Managing stress. Stress management may lower the risk of serious heart problems, such as heart attacks. People who do not deal well with anger and frustration may have a higher risk of coronary artery disease. Learning to manage stress is often part of programs to help you make positive changes in your lifestyle.
Seeking treatment for depression.Depression is often overlooked, especially in older adults, but commonly occurs after a serious heart problem. Depression can make it difficult for you to have the energy to perform some of the cardiac rehab programs. If you feel you suffer from symptoms of depression, make sure you seek help.
CitationsThompson PD, et al. (2007). Exercise and acute cardiovascular events. Placing the risks into perspective. A scientific statement from the American Heart Association Council on Nutrition, Physical Activity, and Metabolism and the Council on Clinical Cardiology. Circulation, 115(17): 2358–2368.Other Works ConsultedAmerican College of Sports Medicine (2010). Exercise prescription for patients with cardiac disease. In WR Thompson et al., eds., ACSM's Guidelines for Exercise Testing and Prescription, 8th ed., pp. 207–224. Philadelphia: Lippincott Williams and Wilkins.Balady GJ, et al. (2007). Core components of cardiac rehabilitation/secondary prevention programs: 2007 update. A scientific statement from the American Heart Association Exercise, Cardiac Rehabilitation, and Prevention Committee, the Council on Clinical Cardiology; the Councils on Cardiovascular Nursing, Epidemiology and Prevention, and Nutrition, Physical Activity, and Metabolism; and the American Association of Cardiovascular and Pulmonary Rehabilitation. Circulation, 115(20): 2675–2682.Balady GJ, et al. (2011). Referral, enrollment, and delivery of cardiac rehabilitation/secondary prevention programs at clinical centers and beyond: A presidential advisory from the American Heart Association. Circulation, 124(25): 2951–2960.Graham IM, et al. (2011). Rehabilitation of the patient with coronary heart disease. In V Fuster et al., eds., Hurst's the Heart, 13th ed., vol. 2, pp. 1513–1530. New York: McGraw-Hill.Kwan G, Balady GJ (2012). Cardiac rehabilitation 2012: Advancing the field through emerging science. Circulation, 125(7): e369–e373.Levine GN, et al. (2012). Sexual activity and cardiovascular disease: A scientific statement from the American Heart Association. Circulation, 125(8): 1058–1072.Smith SC, et al. (2011). AHA/ACCF secondary prevention and risk reduction therapy for patients with coronary and other atherosclerotic vascular disease: 2011 update: A guideline from the American Heart Association and American College of Cardiology Foundation. Circulation, 124(22): 2458–2473. Also available online: http://circ.ahajournals.org/content/124/22/2458.full.Thomas RJ, et al. (2010). AACVPR/ACCF/AHA 2010 Update: Performance measures on cardiac rehabilitation for referral to cardiac rehabilitation/secondary prevention services. Journal of the American College of Cardiology. Published online August 31, 2010 (doi:10.1016/j.jacc.2010.06.006). Thompson PD (2012). Exercise-based, comprehensive cardiac rehabilitation. In RO Bonow et al., eds., Braunwald's Heart Disease: A Textbook of Cardiovascular Medicine, 9th ed., vol. 1, pp. 1036–1041. Philadelphia: Saunders.Williams MA, et al. (2007). Resistance exercise in individuals with and without cardiovascular disease: 2007 update: A scientific statement from the American Heart Association Council on Clinical Cardiology and Council on Nutrition, Physical Activity, and Metabolism. Circulation, 116(5): 572–584.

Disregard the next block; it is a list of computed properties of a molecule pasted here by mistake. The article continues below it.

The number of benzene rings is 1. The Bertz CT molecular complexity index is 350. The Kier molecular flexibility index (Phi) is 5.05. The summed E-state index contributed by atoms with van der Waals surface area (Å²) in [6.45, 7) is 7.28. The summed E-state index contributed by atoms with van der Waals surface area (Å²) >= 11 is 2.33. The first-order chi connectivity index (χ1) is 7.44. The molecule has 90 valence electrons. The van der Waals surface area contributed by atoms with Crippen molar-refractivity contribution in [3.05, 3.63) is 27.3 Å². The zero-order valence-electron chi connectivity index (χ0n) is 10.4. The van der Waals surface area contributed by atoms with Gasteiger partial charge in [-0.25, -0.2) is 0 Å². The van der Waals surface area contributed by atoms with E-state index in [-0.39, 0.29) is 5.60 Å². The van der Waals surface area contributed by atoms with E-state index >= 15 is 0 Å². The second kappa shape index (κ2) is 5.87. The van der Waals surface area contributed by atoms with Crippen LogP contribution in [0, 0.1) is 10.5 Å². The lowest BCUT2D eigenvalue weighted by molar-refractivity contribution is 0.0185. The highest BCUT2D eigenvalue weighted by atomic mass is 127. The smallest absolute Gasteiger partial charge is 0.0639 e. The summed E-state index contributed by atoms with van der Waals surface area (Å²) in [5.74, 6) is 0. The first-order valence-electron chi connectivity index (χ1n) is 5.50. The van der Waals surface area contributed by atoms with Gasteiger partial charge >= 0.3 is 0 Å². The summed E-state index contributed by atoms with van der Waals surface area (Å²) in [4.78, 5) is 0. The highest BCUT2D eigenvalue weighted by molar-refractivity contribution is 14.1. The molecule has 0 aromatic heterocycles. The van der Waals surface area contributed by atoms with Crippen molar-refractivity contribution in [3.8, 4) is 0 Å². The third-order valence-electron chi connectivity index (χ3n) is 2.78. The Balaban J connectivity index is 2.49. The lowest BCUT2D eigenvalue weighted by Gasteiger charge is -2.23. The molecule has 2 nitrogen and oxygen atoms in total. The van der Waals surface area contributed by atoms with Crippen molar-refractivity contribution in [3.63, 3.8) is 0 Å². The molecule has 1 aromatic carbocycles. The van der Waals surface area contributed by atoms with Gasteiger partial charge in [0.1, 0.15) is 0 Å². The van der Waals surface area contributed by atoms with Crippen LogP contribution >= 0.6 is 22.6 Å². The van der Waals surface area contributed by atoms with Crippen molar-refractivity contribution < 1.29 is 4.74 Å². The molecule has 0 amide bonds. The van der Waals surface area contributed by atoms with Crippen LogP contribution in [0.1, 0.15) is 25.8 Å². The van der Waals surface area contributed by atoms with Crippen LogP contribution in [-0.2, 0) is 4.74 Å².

ByHealthwise StaffPrimary Medical ReviewerRakesh K. Pai, MD, FACC - Cardiology, ElectrophysiologySpecialist Medical ReviewerJohn A. McPherson, MD, FACC, FSCAI - Cardiology
Current as ofFebruary 20, 2015
Current as of: February 20, 2015
Author: Healthwise Staff
Medical Review: Rakesh K. Pai, MD, FACC - Cardiology, Electrophysiology & John A. McPherson, MD, FACC, FSCAI - Cardiology